Letter from the Comité voor Joodsche Vluchtelingen (Committee for Jewish Refugees), the leading Jewish refugee relief agency in the Netherlands, informing Franz Blumenstein that its staff is well aware of his family's case and has applied for permission to emigrate with the proper authorities.
Franz Blumenstein operated a successful business in Vienna before his family's voyage on the St. Louis. When the Nazis unleashed the violent pogroms on Kristallnacht ("Night of Broken Glass"), he was arrested along with more than 3,000 other Viennese Jews and taken to the Dachau concentration camp. His wife Else obtained his release with a sizeable bribe and on the condition that he soon emigrate. Franz left shortly thereafter for Venezuela and eventually made his way to Cuba. There he purchased landing certificates for his wife, their 3-year-old son Heinz Georg, and his mother Regina.
Heinz and Else Blumenstein in Heijplaat Quarantine Center in Rotterdam, summer 1939.
When the St. Louis was forced to return to Europe, the Blumensteins disembarked in the Netherlands. In November 1940, Else and Heinz received entry visas for the Dominican Republic, where her husband Franz had joined an agricultural colony. But they could not obtain exit visas from the Netherlands, by now under German occupation.

During the height of the deportations from Holland, Regina hid young Heinz from the police who arrested her. Else and Heinz fled to northern Holland, where the Dutch resistance provided them with separate safe hiding. Else was nevertheless arrested and, on September 24, 1943, deported to Auschwitz.

Heinz survived the war in hiding and later rejoined his father in the United States.


March 12, 1941

My Dearest Feryle,

As you wrote me that you have not yet received Heinzile's photo, I am sending it once again and also enclosing passport photos of both of us. Perhaps they will arrive in time for your birthday. . . . It won't be long and then we will, with G-d's help, be re-united; that would be in any event the most beautiful present we could receive. There is some hope that the transport will depart and I am counting on it with all my heart. For two years, I have lived for the day when I will rejoin you, because you alone are my life. I have not lived in the time we have been separated; only our dear child helps me to survive. It is worth carrying the heavy burden in order to fight for a new, healthy future for him. Our Golden Boy is in every respect, mentally and physically, a splendid fellow. From 7 in the morning when he wakes up, he starts chatting; from 9-12 he is in school; and then he comes home and the house is alive again. He always has something to tell: what they have done in school, with whom he has had a fight, and where I have to take him after school. Now the latest is that in the afternoons, I must give him 1 or 2 cents, and then, all by himself, he buys either chewing gum or candy. . . . I am lucky that I have put a few gulden away to help with our daily expenses. Everything has become expensive and scarce, and each week I need an additional 2½-3 gulden for fruit, butter, and chocolate. I also am looking better now and also feel very well. I will, however, only be fully healthy and content when I am again with you, my darling. Then my body and soul will again blossom. From you I expect also a detailed report on how you spend your time, without discussing departures.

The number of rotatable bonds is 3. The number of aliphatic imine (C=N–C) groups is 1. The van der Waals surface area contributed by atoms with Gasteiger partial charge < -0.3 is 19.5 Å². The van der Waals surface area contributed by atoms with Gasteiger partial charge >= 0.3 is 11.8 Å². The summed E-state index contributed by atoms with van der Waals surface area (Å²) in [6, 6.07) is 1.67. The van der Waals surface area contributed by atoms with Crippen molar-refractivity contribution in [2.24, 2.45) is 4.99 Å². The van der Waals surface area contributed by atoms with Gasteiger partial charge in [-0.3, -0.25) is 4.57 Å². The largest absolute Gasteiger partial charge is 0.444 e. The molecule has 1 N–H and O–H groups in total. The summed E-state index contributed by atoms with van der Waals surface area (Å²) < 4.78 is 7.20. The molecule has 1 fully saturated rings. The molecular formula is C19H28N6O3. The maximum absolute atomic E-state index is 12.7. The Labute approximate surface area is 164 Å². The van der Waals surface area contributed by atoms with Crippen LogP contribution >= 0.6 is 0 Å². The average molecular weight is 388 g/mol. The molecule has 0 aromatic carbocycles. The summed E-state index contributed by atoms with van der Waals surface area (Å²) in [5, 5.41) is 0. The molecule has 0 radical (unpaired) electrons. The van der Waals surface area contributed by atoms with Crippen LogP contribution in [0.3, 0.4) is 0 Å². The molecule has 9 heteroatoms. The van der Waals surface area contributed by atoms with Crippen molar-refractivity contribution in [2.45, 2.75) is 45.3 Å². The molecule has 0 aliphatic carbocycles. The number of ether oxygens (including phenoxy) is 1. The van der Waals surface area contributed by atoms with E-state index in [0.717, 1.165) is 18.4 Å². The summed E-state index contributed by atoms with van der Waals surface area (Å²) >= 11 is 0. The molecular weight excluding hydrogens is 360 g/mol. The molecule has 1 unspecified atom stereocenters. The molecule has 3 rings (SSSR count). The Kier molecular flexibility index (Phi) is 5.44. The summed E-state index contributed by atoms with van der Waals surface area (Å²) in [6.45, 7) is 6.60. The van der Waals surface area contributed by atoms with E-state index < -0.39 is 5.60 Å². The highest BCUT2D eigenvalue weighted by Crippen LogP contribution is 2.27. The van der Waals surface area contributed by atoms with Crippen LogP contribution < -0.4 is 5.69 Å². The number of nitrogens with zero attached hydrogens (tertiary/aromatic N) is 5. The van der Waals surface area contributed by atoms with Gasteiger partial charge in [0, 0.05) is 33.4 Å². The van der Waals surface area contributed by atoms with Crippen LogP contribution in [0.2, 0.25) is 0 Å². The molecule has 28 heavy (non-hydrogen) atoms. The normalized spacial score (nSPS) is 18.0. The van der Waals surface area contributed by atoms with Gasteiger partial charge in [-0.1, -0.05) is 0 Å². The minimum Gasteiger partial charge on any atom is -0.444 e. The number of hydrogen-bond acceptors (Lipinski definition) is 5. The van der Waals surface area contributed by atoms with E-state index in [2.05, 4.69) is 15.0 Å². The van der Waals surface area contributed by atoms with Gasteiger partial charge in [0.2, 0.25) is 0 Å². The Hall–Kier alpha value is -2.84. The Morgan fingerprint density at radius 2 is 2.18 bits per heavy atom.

I and your dear child kiss you in longing and deep love. Your faithful companion for life. A thousand kisses.

Else and Heinzile

Notification that entry visas to the Dominican Republic had arrived in Amsterdam for Else and Heinz Blumenstein. November 16, 1940.

Else Blumenstein writes of her longing to be re-united with her husband in Sosúa. March 12, 1941.

Heinz (Henry) Blumenstein and his mother, Else, Amsterdam, 1940.
During the height of the 1942 deportations from Holland, Else writes Franz that many of her acquaintances "have disappeared." Less than a year after writing this letter, Else Blumenstein was discovered in hiding and deported to Auschwitz.



USHMM Home Page